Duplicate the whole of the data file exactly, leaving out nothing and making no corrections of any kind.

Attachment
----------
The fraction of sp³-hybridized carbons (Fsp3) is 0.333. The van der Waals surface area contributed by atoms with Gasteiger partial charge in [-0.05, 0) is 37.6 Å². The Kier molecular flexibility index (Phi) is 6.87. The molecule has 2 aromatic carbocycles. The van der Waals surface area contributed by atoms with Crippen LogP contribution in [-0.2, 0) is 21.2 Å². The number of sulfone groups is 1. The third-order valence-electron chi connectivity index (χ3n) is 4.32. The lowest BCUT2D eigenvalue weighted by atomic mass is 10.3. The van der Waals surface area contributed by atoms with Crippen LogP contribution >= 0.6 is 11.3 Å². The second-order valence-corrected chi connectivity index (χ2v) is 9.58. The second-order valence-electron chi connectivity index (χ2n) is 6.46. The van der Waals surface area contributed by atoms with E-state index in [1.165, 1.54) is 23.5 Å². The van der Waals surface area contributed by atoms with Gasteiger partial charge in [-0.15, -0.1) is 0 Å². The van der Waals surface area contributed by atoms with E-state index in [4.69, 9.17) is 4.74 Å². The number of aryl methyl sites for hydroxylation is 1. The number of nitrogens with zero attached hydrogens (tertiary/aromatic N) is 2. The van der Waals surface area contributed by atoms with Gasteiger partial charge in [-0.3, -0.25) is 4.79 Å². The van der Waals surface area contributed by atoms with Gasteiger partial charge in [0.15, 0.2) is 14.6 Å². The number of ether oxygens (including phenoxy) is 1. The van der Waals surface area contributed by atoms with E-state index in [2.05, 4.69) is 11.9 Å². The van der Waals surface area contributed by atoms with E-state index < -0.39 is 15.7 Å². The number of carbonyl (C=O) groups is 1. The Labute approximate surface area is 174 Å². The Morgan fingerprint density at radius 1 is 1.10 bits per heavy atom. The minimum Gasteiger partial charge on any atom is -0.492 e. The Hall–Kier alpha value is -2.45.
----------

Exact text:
The fraction of sp³-hybridized carbons (Fsp3) is 0.333. The van der Waals surface area contributed by atoms with Gasteiger partial charge in [-0.05, 0) is 37.6 Å². The Kier molecular flexibility index (Phi) is 6.87. The molecule has 2 aromatic carbocycles. The van der Waals surface area contributed by atoms with Crippen LogP contribution in [-0.2, 0) is 21.2 Å². The number of sulfone groups is 1. The third-order valence-electron chi connectivity index (χ3n) is 4.32. The lowest BCUT2D eigenvalue weighted by atomic mass is 10.3. The van der Waals surface area contributed by atoms with Crippen LogP contribution >= 0.6 is 11.3 Å². The second-order valence-corrected chi connectivity index (χ2v) is 9.58. The second-order valence-electron chi connectivity index (χ2n) is 6.46. The van der Waals surface area contributed by atoms with E-state index in [1.165, 1.54) is 23.5 Å². The van der Waals surface area contributed by atoms with Gasteiger partial charge in [-0.15, -0.1) is 0 Å². The van der Waals surface area contributed by atoms with E-state index in [4.69, 9.17) is 4.74 Å². The number of aryl methyl sites for hydroxylation is 1. The number of nitrogens with zero attached hydrogens (tertiary/aromatic N) is 2. The van der Waals surface area contributed by atoms with Gasteiger partial charge in [-0.3, -0.25) is 4.79 Å². The van der Waals surface area contributed by atoms with Gasteiger partial charge in [0.15, 0.2) is 14.6 Å². The number of ether oxygens (including phenoxy) is 1. The van der Waals surface area contributed by atoms with E-state index in [2.05, 4.69) is 11.9 Å². The van der Waals surface area contributed by atoms with E-state index < -0.39 is 15.7 Å². The number of carbonyl (C=O) groups is 1. The Labute approximate surface area is 174 Å². The Morgan fingerprint density at radius 1 is 1.10 bits per heavy atom. The minimum Gasteiger partial charge on any atom is -0.492 e. The Hall–Kier alpha value is -2.45.